LESLIE: Bill in Texas is on the line and needs some help with a lightning rod. Tell us what’s going on.
BILL: I would like to get your recommendation with regard to lightning protection. I would like for you to tell me what you recommend with regard to the best protection for lightning.
TOM: Well, installing a lightning-rod system makes a lot of sense. And the key, though, is the installation has to be done correctly. Because if it’s not, it could actually sometimes cause more damage than it can prevent.
One of the common mistakes is that when the lightning rods are installed – and typically, in the average roof, it’s going to have three of them – that the cable that connects them to the ground source, you have to make sure that they run that cable across the roof and then down the side of your house nowhere near any other copper wiring or copper plumbing. So you would want to keep it – for example, if you had plumbing running through the same wall, you want to keep it away from that.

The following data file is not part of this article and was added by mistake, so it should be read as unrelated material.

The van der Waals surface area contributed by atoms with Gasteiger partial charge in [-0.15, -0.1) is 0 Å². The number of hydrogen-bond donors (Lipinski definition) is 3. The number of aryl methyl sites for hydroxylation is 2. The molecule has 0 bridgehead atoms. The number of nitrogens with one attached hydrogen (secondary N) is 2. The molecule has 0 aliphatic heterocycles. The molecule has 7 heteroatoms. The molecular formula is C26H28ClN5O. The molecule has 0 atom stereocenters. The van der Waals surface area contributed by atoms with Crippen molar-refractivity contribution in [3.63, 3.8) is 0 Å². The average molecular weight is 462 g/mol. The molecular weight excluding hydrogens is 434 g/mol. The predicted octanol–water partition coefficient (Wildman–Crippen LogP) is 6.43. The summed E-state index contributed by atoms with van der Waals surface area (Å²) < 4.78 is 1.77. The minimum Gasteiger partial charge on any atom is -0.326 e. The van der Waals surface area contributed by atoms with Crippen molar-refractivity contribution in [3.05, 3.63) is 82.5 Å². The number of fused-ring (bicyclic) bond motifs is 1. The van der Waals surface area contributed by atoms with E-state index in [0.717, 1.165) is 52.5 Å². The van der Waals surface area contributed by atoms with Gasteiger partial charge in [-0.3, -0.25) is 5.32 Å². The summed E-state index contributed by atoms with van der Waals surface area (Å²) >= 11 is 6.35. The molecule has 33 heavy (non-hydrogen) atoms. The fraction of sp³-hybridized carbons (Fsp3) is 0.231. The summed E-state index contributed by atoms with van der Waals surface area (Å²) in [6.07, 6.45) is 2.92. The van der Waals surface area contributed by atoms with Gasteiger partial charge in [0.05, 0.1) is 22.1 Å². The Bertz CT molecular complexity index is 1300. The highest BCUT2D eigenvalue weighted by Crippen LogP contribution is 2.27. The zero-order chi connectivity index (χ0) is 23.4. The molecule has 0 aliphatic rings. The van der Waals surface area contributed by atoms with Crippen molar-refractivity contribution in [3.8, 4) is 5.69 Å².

And the reason you’re doing that is because if you get a lightning strike, it can run down the ground wire on its way to safety where it dissipates into the soil. But it will transfer or jump across to the plumbing system in the house and electrify that.
So, that’s just one part of the system; you also have to take a look at your electrical panel and make that sure that that’s surge-protected. But a combination of those systems makes a lot of sense, Bill, if you’re in an area that’s really prone to lightning.
Thanks so much for calling us at 888-MONEY-PIT.